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Post new topic minor 7th on E9
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Author Topic:  minor 7th on E9
Abe Levy


From:
California, USA
Post  Posted 21 Oct 2009 3:25 pm    
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I've been playing for a year now and am getting pretty familiar with most common chords and inversions, but I can't seem to find a minor 7th chord on the E9 neck. I think I've got a standard Emmons set up 3X4. Anybody have a good chord for me?

Thanks!
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Brian Pelky

 

From:
Portland, OR
Post  Posted 21 Oct 2009 3:49 pm    
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Hi Abe. You actually have a great minor 7 chord by simply hitting your no pedals down open string major triad inversions. That is, strings 10-8-6 or 8-6-5 or 6-5-4 or 5-4-3. As an example, playing strings 8-6-5 on the 3rd fret, no pedals, is not only a G chord (1,3,5 voicings)....it's also an E minor 7 chord (-3,5,-7 voicings). The same goes with your major triads with A+B pedals down. Those major triads are also minor 7ths chords a minor 3rd below the major chord (i.e. Bb major is also G minor 7, etc. etc.) The easiest way to grasp this is...say someone asked you to play an A Major chord. You'd probably play, say...strings 8-6-5 on the 5th fret no pedals. Now if you were asked to now play an A Minor 7 chord...all you'd have to do is slide up 3 frets and play the exact same strings. Think where the Major chord is, and simply slide up 3 frets and it's now a minor 7 chord.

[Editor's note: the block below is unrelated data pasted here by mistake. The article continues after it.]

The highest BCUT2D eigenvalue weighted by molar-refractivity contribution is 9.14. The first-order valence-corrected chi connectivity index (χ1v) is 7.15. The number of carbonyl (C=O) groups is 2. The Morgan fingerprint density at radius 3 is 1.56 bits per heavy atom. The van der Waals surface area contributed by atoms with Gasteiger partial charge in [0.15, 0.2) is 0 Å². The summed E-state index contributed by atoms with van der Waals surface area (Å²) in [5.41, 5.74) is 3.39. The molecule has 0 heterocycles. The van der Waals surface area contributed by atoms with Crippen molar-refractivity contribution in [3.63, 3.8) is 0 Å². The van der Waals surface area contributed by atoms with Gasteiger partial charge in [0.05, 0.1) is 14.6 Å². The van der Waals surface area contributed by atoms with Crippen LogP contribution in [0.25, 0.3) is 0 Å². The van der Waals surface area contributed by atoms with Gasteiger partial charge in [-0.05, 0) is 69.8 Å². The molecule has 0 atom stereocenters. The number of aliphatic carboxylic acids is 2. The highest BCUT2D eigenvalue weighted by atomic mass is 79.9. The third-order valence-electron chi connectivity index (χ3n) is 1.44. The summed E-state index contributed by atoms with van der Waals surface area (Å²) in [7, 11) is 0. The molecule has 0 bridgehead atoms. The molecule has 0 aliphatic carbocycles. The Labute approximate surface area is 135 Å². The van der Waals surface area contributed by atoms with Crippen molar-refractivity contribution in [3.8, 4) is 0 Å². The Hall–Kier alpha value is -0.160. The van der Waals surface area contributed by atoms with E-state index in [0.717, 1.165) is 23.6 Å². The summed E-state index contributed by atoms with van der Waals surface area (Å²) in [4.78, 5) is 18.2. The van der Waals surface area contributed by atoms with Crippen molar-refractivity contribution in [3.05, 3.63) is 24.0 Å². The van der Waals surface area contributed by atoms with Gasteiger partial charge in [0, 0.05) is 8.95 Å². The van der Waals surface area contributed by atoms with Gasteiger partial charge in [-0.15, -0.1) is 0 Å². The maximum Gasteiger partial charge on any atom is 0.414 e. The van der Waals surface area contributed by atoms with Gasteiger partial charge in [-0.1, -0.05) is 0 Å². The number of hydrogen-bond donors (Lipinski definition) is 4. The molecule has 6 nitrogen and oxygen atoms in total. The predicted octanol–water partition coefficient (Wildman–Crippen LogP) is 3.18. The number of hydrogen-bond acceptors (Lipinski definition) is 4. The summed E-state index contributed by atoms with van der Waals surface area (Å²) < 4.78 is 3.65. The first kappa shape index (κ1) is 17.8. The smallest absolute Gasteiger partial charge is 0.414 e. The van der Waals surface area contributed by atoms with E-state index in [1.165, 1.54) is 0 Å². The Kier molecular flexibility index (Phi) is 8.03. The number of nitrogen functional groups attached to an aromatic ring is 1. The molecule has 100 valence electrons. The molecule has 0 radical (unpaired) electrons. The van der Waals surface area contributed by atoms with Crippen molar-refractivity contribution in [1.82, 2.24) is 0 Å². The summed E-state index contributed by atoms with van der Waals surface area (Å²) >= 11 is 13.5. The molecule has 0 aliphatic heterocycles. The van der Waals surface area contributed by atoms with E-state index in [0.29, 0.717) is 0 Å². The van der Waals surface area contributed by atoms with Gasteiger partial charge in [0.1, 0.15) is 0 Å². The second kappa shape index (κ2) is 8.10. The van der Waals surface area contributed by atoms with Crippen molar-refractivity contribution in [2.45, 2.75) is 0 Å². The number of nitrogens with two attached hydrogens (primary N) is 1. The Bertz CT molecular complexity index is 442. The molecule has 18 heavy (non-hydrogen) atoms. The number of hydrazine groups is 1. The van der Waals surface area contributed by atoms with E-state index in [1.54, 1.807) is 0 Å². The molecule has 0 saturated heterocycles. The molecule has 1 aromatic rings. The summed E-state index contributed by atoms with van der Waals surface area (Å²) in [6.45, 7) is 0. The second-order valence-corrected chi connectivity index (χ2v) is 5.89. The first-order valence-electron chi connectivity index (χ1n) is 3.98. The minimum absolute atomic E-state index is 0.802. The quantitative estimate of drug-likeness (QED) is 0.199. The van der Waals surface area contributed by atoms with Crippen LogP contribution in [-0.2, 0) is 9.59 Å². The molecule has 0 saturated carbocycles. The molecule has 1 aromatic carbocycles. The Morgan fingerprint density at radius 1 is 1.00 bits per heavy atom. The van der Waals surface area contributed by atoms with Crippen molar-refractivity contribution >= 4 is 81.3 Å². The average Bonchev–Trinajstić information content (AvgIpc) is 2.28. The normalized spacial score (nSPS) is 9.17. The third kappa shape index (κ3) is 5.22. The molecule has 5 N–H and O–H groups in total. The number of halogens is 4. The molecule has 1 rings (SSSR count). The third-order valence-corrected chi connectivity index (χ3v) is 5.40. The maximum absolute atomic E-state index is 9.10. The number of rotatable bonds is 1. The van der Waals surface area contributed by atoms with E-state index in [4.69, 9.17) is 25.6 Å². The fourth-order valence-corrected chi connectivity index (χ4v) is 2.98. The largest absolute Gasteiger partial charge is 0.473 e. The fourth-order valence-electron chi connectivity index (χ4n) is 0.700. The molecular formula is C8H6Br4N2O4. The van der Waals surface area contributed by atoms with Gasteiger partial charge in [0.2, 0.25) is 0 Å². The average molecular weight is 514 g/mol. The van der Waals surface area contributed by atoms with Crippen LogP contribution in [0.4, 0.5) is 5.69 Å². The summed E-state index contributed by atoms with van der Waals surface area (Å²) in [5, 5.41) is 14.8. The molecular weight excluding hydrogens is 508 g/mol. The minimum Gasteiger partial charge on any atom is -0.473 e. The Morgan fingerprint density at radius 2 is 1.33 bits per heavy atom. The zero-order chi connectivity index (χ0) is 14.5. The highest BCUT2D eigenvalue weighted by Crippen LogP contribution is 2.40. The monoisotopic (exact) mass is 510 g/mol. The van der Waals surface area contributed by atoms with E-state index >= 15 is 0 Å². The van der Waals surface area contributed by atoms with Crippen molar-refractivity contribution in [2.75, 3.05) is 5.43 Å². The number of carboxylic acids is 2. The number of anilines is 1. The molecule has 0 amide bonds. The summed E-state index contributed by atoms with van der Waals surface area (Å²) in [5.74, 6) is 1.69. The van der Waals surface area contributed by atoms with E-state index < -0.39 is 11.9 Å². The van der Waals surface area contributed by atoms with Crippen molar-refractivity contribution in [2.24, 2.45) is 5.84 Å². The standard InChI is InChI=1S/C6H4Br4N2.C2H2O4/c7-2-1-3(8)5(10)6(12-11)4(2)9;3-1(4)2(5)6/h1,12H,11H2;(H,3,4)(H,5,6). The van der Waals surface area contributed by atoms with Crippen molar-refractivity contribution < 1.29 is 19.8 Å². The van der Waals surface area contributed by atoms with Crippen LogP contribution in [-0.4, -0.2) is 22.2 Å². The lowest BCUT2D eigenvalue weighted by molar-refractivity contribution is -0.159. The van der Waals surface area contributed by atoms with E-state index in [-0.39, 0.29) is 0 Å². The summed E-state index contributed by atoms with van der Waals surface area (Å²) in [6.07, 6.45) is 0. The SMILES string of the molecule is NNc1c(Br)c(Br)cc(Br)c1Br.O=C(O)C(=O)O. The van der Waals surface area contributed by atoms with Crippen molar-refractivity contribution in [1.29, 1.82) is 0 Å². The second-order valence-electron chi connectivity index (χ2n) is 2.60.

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Last edited by Brian Pelky on 21 Oct 2009 4:07 pm; edited 3 times in total
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Larry Bell


From:
Englewood, Florida
Post  Posted 21 Oct 2009 3:52 pm    
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Think IMaj --> iim7
G at fret 3
8, 6, 5(, 4) = GMaj with the tonic G on top and bottom
press A+B and change grip to 7, 6, 5, 4
7, 6, 5, 4 = Am7 The tonic is on the 7th string

Any time you are playing the I chord in the no pedals position (G on 3, A on 5, etc.) you will find the iim7 chord with A+B at that same fret.

The lever that lowers Es gives you a G#m7 open on all strings except 9.
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Abe Levy


From:
California, USA
Post  Posted 21 Oct 2009 3:57 pm    
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Thanks guys!
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Brint Hannay

 

From:
Maryland, USA
Post  Posted 21 Oct 2009 8:20 pm    
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Lowering the E's gives a minor 7th, root on strings 6 and 3, sevenths on strings 7 and 1.

Open, or at the 12th fret, with E lowers is G#m7:

strings: 10-8-7-6-5-4-3-2-1

are...... 3-5-7-R-3-5-R-5-7 of G#m7

......... B-D#-F#-G#-B-D#-G#-D#-F#


3rd fret with pedals A+B--standard grips (10-8-6-5-4-3) = C major
4th fret with E lowers--standard grips (& string 2) = C minor
4th fret with E lowers--add string 7 or 1 = C minor 7th
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Rick Schmidt


From:
Prescott AZ, USA
Post  Posted 21 Oct 2009 9:41 pm